One also hopes this revolution is not playing into others hands – globalists or extremists.

Muslim people forget its not our way to run on the streets complain but to go to mosques to ask for heavenly help – we must learn our way and the lessons of history – or we are doomed to failure…

Travis
Mar 26, 2011 5:40

It has all been very confusing to follow. We are being continuously bombarded with different realities. If I am watching other things & get main stream media crap, I access alternative media but between them ,it is a non stop investigation to unravel. Can we really define globalisation accurately ? Most don`t want a global government, once it is corrupted there is nowhere to go. In this case it would be forged by corruption. Do we really have to think hard to see a very bad outcome ? On the other hand we need global co-operation & some global management without a Global government. We need a global currency, a global man hour. All member states should have equal vote . The security council should be underneath & subject to the general assembly . There also seems to be a large number of people that believe global government is inevitable, therefore they wish to battle it out to decide what system to instal & gain their seat at the royal table . So do we shoot ouselves today because in ten thousand years the sun will expand into a red giant ? The ironic thing is that to stop globalisation we need global support . I will put it on my christmas list , right next to a bill of rights in the Australian constitution. The elitist systems are a failure & are never clearly defined. A replacement system would not be clearly defined but would be as far as basic platform . eg; capping accumulated personal capitol ,you can get rich but there is a limit. Separation of Church & state- Separation of Body Corporate & state- Separation of media & state – Independant media gaurentees – decorporatise media – No tax cuts for Corporations-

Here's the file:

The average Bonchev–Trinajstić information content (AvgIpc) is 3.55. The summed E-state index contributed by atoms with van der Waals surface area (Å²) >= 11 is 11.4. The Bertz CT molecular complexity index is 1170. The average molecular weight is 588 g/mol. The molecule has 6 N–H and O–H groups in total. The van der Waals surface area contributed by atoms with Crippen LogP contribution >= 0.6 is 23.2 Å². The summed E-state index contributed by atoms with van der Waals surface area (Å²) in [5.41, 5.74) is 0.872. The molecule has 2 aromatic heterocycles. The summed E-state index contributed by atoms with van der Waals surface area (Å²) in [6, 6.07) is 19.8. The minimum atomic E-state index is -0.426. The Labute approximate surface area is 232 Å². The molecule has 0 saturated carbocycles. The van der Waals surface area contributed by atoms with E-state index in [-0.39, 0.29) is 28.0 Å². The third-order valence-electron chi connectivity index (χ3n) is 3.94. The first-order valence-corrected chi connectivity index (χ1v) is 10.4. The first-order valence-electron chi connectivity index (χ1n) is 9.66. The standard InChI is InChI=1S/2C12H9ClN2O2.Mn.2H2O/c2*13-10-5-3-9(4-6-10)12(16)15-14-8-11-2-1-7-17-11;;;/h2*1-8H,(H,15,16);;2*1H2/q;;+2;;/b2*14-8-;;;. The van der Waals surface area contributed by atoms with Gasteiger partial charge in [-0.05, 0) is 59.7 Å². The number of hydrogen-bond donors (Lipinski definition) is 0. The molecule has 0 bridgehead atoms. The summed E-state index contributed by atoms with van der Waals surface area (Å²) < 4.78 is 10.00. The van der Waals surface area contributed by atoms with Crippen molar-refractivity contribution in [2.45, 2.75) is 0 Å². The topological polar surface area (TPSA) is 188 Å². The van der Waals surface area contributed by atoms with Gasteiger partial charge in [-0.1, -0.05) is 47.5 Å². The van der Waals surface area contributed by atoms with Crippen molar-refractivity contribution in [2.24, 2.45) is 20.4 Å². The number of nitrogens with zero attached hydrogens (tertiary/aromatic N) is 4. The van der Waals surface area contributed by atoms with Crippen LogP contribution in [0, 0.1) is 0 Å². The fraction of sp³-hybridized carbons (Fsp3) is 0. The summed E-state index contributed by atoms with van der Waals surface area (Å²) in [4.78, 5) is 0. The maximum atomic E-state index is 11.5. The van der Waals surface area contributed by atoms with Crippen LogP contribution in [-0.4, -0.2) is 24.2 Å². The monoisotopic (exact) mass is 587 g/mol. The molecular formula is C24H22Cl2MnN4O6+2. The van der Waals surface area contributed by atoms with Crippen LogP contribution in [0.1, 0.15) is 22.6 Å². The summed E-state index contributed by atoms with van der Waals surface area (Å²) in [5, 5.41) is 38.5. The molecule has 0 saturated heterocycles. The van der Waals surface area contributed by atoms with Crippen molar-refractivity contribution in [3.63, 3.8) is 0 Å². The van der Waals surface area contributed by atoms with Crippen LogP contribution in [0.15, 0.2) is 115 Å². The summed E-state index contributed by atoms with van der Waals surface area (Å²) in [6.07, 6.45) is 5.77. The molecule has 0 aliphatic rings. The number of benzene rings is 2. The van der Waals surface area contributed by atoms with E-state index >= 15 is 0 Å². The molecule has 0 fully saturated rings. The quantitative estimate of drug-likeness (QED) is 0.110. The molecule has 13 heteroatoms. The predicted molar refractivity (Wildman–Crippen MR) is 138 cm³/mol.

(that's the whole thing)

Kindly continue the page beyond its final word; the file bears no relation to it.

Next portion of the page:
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[…] An Arab Spring: this Revolution will not be stolen   As the Arab world joins Egyptians in celebrating the ousting of Hosni Mubarak, Ceasefire editor-in-chief Hicham Yezza says we should not forget how this victory was clinched from the jaws of mounting disappointment. The time now is for vigilance, to protect the gains so far and to ensure the Arab uprising continues, bigger and wider than ever before. By Hicham Yezza “What happens when an irresistible force meets an immovable object?” many a theologian, philosopher and dilettante asked themselves down the millennia, with no answer. Well, Hosni Mubarak, that most unmovable of objects has now been moved, aside and across the horizon, by an irresistible force: the courage, determination and heavy sacrifice in blood and tears of millions of Egyptians. Whilst we savour this historic, almost unthinkable victory, we should nonetheless keep in mind a few simple truths.Full Story>>> Posted by Thavam Share this:TwitterFacebookLike this:LikeBe the first to like this post. […]